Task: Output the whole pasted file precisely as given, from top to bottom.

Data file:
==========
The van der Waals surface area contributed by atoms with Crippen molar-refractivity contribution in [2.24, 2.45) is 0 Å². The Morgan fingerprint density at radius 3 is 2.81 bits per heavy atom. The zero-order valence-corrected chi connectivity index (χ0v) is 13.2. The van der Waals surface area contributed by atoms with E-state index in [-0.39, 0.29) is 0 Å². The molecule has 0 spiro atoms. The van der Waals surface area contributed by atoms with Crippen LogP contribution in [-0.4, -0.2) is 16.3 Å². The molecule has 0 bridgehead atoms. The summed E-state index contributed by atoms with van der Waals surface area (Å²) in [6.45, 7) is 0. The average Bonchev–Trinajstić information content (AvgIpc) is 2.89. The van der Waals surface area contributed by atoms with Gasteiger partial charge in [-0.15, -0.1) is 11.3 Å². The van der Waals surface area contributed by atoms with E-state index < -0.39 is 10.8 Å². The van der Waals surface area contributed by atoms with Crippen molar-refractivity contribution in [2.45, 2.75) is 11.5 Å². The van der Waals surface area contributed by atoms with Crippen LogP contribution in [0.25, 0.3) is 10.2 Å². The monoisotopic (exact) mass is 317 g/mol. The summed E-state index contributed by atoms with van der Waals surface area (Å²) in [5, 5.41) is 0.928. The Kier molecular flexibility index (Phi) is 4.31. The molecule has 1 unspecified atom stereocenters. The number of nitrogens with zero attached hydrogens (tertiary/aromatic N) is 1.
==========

The van der Waals surface area contributed by atoms with Crippen molar-refractivity contribution in [2.24, 2.45) is 0 Å². The Morgan fingerprint density at radius 3 is 2.81 bits per heavy atom. The zero-order valence-corrected chi connectivity index (χ0v) is 13.2. The van der Waals surface area contributed by atoms with E-state index in [-0.39, 0.29) is 0 Å². The molecule has 0 spiro atoms. The van der Waals surface area contributed by atoms with Crippen LogP contribution in [-0.4, -0.2) is 16.3 Å². The molecule has 0 bridgehead atoms. The summed E-state index contributed by atoms with van der Waals surface area (Å²) in [6.45, 7) is 0. The average Bonchev–Trinajstić information content (AvgIpc) is 2.89. The van der Waals surface area contributed by atoms with Gasteiger partial charge in [-0.15, -0.1) is 11.3 Å². The van der Waals surface area contributed by atoms with E-state index < -0.39 is 10.8 Å². The van der Waals surface area contributed by atoms with Crippen molar-refractivity contribution in [2.45, 2.75) is 11.5 Å². The van der Waals surface area contributed by atoms with Crippen LogP contribution in [0.25, 0.3) is 10.2 Å². The monoisotopic (exact) mass is 317 g/mol. The summed E-state index contributed by atoms with van der Waals surface area (Å²) in [5, 5.41) is 0.928. The Kier molecular flexibility index (Phi) is 4.31. The molecule has 1 unspecified atom stereocenters. The number of nitrogens with zero attached hydrogens (tertiary/aromatic N) is 1.